Soong and his team of 70 are primarily in Jakarta with some staff located in the Philippines, but he is aiming to expand the on-the-ground presence in travel spots in Southeast Asia. That’s likely to include Singapore, Thailand and beyond, although the business isn’t just present in Asia — Sweet Escape already has a network of photographers covering 40 cities in the U.S. The idea is to help raise awareness of the service among consumers and photographers and explore more local services that the platform could host.

For photographers, Sweet Escape seems appealing because it can help remove the toil of having to bring clients in. Those for whom photography is a part-time hobby, in particular, can build it in and around their working and daily lives, Soong argued. Beyond taking quality photos — all photographers provide samples for assessment to join the platform — Soong said that would-be Sweet Escape snappers need to know their city, be proud of it and able to host guests who visit.

News Source = techcrunch.com

OnePlus edges toward mainstream with the 6T

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This could be OnePlus’s moment. Back in June, the Oppo-backed Chinese smartphone maker announced that it had sold one million units of its latest handset in 22 days.

These aren’t Apple or Samsung numbers we’re talking about here, of course. But they’re impressive for a less than five-year-old company odds are pretty good you’ve never even heard of. And in a sense, it’s precisely Apple and Samsung that have indirectly driven that growth.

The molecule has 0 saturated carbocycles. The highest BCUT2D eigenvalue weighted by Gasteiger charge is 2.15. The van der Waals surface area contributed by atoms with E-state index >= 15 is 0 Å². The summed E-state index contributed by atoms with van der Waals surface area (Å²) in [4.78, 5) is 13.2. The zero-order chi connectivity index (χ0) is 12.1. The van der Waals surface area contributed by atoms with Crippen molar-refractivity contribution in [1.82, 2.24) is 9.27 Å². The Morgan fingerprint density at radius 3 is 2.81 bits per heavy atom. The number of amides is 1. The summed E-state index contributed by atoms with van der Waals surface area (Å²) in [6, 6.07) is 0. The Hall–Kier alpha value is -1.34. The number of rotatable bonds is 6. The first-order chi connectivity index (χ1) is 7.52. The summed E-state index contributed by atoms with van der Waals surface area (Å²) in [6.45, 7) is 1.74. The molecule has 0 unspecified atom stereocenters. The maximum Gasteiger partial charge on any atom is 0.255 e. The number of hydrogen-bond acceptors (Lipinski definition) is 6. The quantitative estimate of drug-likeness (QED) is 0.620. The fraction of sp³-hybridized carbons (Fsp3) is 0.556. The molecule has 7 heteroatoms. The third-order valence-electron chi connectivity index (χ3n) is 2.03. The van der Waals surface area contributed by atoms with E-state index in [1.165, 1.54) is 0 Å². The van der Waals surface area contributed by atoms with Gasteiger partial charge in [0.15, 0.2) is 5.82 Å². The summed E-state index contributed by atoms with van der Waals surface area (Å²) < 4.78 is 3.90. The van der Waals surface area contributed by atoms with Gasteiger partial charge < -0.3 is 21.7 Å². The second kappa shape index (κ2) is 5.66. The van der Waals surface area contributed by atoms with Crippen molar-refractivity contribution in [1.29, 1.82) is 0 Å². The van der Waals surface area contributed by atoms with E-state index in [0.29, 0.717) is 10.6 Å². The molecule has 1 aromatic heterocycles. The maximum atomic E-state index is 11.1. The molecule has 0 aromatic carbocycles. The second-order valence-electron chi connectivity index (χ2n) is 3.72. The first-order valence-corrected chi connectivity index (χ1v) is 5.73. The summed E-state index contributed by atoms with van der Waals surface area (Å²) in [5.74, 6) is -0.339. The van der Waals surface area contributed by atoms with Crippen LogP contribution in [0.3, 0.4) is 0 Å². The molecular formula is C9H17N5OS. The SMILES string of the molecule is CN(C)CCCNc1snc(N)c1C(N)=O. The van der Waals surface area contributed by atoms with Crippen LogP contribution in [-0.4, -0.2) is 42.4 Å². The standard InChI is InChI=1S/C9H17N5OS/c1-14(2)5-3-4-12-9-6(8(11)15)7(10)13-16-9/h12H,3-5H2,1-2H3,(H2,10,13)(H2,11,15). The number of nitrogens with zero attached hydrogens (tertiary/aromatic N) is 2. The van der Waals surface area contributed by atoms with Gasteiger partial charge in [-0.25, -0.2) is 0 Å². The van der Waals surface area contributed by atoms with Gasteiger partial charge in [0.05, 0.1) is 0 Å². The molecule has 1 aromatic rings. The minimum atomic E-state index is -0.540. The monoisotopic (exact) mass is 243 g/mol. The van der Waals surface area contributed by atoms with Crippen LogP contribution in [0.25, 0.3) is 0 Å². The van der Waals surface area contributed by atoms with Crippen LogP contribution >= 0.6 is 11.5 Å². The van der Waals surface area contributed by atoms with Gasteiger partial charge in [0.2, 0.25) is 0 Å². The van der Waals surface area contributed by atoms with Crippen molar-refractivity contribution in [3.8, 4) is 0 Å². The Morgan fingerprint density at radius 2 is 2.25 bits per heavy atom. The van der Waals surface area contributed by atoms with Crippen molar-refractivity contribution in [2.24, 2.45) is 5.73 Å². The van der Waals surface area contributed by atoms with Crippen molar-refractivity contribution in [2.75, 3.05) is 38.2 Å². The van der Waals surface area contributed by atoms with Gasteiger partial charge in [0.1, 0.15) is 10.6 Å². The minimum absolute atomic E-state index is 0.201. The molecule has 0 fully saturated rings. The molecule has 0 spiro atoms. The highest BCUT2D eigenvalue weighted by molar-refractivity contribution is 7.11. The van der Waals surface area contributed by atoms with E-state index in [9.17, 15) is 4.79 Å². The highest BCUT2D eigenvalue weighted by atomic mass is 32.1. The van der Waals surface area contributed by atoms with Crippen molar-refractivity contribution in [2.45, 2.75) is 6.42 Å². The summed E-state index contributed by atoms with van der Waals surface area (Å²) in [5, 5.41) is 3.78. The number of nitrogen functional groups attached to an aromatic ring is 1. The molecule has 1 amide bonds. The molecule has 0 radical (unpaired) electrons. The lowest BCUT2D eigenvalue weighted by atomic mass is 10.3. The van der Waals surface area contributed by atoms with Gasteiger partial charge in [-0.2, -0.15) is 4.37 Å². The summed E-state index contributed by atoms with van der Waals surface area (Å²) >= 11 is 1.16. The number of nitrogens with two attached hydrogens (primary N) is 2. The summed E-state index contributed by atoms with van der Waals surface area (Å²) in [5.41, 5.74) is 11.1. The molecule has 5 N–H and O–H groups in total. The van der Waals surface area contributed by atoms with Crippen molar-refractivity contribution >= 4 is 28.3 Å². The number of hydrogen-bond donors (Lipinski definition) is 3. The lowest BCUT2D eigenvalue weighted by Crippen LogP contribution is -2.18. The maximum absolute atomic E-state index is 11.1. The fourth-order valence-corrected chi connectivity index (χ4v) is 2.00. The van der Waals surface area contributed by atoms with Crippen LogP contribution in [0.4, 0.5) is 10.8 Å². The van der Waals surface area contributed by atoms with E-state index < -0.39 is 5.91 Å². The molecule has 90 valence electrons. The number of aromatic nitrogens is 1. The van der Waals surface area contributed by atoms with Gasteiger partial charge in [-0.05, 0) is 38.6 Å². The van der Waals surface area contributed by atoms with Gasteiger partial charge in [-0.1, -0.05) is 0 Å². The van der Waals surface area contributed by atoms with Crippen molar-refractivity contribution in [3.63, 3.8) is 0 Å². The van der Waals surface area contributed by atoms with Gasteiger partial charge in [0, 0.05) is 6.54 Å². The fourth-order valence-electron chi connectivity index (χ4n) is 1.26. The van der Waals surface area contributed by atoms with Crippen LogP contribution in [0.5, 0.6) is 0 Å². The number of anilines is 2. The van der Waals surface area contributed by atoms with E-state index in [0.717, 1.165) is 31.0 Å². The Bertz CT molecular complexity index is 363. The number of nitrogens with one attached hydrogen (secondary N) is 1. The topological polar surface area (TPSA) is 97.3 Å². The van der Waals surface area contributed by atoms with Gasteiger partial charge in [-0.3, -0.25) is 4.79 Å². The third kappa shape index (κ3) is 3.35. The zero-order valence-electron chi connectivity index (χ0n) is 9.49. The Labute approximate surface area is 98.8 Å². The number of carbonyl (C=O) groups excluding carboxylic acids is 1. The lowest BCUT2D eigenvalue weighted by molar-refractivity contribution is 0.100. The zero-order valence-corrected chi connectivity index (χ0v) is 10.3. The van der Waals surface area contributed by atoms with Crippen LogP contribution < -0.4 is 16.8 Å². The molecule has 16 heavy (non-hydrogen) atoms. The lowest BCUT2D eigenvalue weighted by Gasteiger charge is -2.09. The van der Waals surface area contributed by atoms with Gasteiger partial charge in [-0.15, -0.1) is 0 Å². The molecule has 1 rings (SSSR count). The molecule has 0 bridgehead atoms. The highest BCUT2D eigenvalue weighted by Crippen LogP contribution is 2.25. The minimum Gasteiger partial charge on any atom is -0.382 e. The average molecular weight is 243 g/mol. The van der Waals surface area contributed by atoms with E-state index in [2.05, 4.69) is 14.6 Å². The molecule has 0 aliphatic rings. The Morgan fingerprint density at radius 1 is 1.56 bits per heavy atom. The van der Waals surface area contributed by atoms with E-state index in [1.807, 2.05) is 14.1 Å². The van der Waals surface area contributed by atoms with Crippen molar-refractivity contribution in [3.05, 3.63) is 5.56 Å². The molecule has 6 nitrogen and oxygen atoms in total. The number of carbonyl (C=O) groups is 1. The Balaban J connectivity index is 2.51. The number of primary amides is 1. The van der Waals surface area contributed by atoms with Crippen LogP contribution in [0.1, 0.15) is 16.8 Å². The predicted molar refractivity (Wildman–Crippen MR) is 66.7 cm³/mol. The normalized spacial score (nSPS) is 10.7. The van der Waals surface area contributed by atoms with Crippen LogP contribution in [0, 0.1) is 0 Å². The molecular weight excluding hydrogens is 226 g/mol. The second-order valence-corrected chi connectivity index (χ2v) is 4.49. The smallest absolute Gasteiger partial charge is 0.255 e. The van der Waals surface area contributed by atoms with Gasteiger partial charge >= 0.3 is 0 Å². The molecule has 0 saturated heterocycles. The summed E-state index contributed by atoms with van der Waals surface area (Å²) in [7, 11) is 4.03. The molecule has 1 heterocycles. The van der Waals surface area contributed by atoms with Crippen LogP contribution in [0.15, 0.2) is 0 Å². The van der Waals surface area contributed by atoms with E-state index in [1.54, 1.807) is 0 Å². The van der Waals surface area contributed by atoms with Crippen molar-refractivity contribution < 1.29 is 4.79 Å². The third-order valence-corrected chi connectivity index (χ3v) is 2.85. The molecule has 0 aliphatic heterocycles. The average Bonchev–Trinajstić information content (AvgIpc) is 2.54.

Over the past few generations, the leading handset manufacturers have made $1,000+ flagships routine. OnePlus, meanwhile, has remained steadfast, clinging to a “Never Settle” slogan that’s less about grasping for the latest innovation than it is embracing the whole picture. It’s a motto that, ironically, sometimes means settling for slightly behind the curve.

But it’s the same smartphone war that’s pushing innovation that is also driving up price tags and incentivizing companies to adopt technologies that aren’t quite ready for prime time. OnePlus’s approach, meanwhile, has allowed the company to offer remarkable consistency since pretty much day one — and to do so at a price that’s near half that of high-end competitors.

That holds for the new 6T, which starts at $549. That’s $20 more than where the OnePlus 6 started, mind, but that’s largely due to the decision to drop the low-end 64GB model and start things at 128GB. Likely there will be some who balk at that small choice. And $20 is $20, certainly, but as far as growing pains go, it’s a pretty small one.

That said, the company does find itself making some uncharacteristic decisions as it edges toward its fifth birthday. The first seemed like an inevitability, with the company finally settling down with a carrier partner here in the States. The Magenta carrier seems like a strange partner, perhaps, at first glance. “We found a kindred spirit with T-Mobile,” the company writes in the attached press release.